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Church of Saint Peter and Saint Paul

A Grade I Listed Building in Exton, Rutland

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Latitude: 52.6906 / 52°41'26"N

Longitude: -0.6395 / 0°38'22"W

OS Eastings: 492052

OS Northings: 311192

OS Grid: SK920111

Mapcode National: GBR DSV.750

Mapcode Global: WHGLN.4MRP

Entry Name: Church of Saint Peter and Saint Paul

Listing Date: 14 June 1954

Grade: I

Source: Historic England

Source ID: 1177714

English Heritage Legacy ID: 187340

Location: Exton, Rutland, LE15

County: Rutland

Civil Parish: Exton and Horn

Built-Up Area: Exton (Rutland)

Traditional County: Rutland

Lieutenancy Area (Ceremonial County): Rutland

Church of England Parish: Exton with Horn St Peter and St Paul

Church of England Diocese: Peterborough

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Listing Text


5/56 Church of Saints
Peter & Paul

Large medieval Parish Church, restored by J.L. Pearson in 1851-3. Of the
exterior, the tall west tower is of the early C14, irregularly coursed ashlar,
3 stages with flat gabled buttresses to each stage, paired lights to bell
chamber on west side, parapetted with large octagonal corner pinnacles and
gargoyles below the parapet. It is surmounted by an octagonal lantern and
ashort spire, rebuilt in the 1840's, after being struck by lightning in 1841
Nave of 4 bays of coursed squared rubble, with a parapetted clerestory and
fine traceried windows by Pearson. Small transepts. Chancel in High
Victorian 'Cottage' style by Pearson with overhanging eaves, coped east gable,
stone tiled steeply pitched roof, frieze to eaves cornice, ridge cresting
to roof. Fine traceried lights with slender shafts and hoodmoulds. East wall
of chancel contains 2 niches, one on either side of the east window, Pearson's
restoration of an earlier feature. The south porch is also in this style,
the buttresses continue each wall face, overhanging eaves to steeply
pitched roof, coped gable bearing a cross. (This cross and coping also
found on end of transepts and east end of nave). The junction of porch and
main wall is marked by a hoodmould terminating in small dragons. Within,
the porch has sturdy cusped timbered roof. N. vestry is another example
of the cottage style with an ornate expressed chimney. West ends of aisles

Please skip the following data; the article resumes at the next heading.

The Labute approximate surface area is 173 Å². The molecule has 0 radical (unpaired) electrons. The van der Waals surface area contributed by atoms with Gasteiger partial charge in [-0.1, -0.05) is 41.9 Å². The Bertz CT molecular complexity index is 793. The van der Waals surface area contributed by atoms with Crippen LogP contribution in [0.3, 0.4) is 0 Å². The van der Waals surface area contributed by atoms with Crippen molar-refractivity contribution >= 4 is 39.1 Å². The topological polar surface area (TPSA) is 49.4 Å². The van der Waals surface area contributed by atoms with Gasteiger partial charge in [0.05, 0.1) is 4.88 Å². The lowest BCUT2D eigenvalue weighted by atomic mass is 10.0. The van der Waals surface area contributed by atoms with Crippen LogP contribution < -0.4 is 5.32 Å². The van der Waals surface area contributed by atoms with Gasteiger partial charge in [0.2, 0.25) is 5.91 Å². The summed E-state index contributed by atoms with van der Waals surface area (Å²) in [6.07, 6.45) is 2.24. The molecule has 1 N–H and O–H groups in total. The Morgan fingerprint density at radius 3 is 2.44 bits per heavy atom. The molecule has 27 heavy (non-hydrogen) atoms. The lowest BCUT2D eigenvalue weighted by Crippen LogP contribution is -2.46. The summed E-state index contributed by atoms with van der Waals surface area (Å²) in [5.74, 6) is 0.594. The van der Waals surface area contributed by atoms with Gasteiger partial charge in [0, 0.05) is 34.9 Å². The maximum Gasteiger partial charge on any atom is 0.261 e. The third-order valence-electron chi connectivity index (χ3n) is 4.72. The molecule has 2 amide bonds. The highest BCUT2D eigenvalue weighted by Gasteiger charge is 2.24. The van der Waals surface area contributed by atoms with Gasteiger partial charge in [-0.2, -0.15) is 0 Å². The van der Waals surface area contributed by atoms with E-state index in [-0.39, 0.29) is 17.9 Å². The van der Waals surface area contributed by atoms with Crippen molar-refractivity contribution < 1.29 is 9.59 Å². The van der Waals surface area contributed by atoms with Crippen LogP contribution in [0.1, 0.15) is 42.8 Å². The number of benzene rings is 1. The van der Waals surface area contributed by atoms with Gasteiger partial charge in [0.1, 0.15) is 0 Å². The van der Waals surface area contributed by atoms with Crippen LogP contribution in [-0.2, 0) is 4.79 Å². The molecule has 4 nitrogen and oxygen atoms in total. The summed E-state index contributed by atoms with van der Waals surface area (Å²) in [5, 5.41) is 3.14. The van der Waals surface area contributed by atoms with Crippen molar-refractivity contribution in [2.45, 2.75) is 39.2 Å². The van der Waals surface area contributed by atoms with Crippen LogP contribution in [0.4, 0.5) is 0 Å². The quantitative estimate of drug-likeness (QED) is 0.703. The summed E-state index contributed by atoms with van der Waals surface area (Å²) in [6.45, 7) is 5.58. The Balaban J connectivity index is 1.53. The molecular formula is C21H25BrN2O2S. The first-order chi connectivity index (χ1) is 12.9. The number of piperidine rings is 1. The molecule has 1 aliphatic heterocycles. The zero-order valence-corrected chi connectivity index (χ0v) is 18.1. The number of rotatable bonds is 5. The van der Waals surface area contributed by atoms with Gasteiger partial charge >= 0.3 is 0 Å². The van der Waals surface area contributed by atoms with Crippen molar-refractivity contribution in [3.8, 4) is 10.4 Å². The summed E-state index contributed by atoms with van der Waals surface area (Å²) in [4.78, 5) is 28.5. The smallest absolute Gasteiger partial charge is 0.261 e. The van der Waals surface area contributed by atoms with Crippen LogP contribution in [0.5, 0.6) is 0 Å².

have decorated Y-tracery windows, that to north blocked. North doorway a
trouble chamfered arch set in a triangular hoodmould with trefoils in the
angle. The hoodmould is a continuation of the sill course. Inside, the
restoration involved extensive, but meticulous reinstatement
of existing work, but the main structure is substantially medieval, though
possibly rebuilt. Thus, the north arcade is the earliest (late C13).
Cylindrical shafts have stiff-leaf capitals, grotesque masks in the
eastern-most and there are 2-plain banded capitals with nail head decoration.
Foliate corbels to arcading. The south arcade has slightly later clustered
columns but is otherwise similar. All windows as restored by Pearson
(except w window s aisle). Late C13 chancel arch with cylindrical shafts and
stiff-leaf. Chancel has simple sedile in south wall, and 2 stained glass
window - the east window, by A. Gibbs, commemorates Charles Earl of
Gainsborough, erected by his tenants in 1866. The south window, by
Clayton and Bell is a memorial to the daughter of Sir G. Noel, who died in
1816. The altar rails seem to be by Pearson. All the interior roofs, nave
aisles and chancel, are Pearsons work: strong cusped timbering, well
wrought in complex.structures. There are many (restored) corbels
throughout and particularly fine series of angles in the chancel.

Exton Church is particularly remarkable for its monuments. The earliest is
a table tomb in the chancel: Nicholas Grene, late C14: Incised cross on
marble slab on base with ogee-arched niches. Also in the chancel, a wall
monument by Nollekens: Baptist, 4th Earl and Elizabeth his wife, d. 1751
and 1771. A reclining female figure with a cornucopia, on a sarcophagus
backed by an obelisk with medallions and putti. Chancel N. wall, memorial
to James Harrington and his wife Lucy, 1591. A large standing monument
with 2 kneeling figures at a pri-dieu in a double aedicule. Wrought in
various marbles and enriched with low-relief carving, strapwork etc.
surmounted by obelisk, and arms. Stylistically linked with this, the


5/56 Church of Saints
Peter & Paul (Cont)

S. transept memorial,to Robert Kelway, his daughter, wife and their 2
children. Made of various marbles, a large standing wall monument of 1580,
richly decorated and with a recumbant and kneeling figures of the whole
family, in an aedicule, capped by obelisk, arms, etc. Grander than the
chancel monument, the 2 seem clearly linked. This memorial is attributed by Pevsner
to Nicholas Johnson and elsewhere (Rutland Magazine Vol. III) to Nicholas
Stone. In the N. transept the grandest of C11 the monument commemorates
the 3rd Viscount Campden, Baptist Noel of 1683. A huge piece in black
and white marble, with a tall base on which stand obelisks, on balls capped by
2 black urns and a large open pediment. Within, are the Viscount and his
4th wife in effigy and various lowreliefs, depicting his previous wives and
19 children, in Roman dress, completed at least by Grinling Gibbons.

In north aisle, memorial to Anne, wife of Lord Bruce of Kinloss, died 1627,
a very classical monument for its date, black and white marble table tomb
with shrouded effigy. Also, another wall monument by Nollekens 1787, for
lieutenant Lord General Bennett Noel.

Also of note: the font, late C14 octagonal with trefoiled niches on each
face and carved heads in the spandrels.

See Rutland Magazine Vol. III p. 193 : excerpt from specification for

Listing NGR: SK9205211192

This text is from the original listing, and may not necessarily reflect the current setting of the building.

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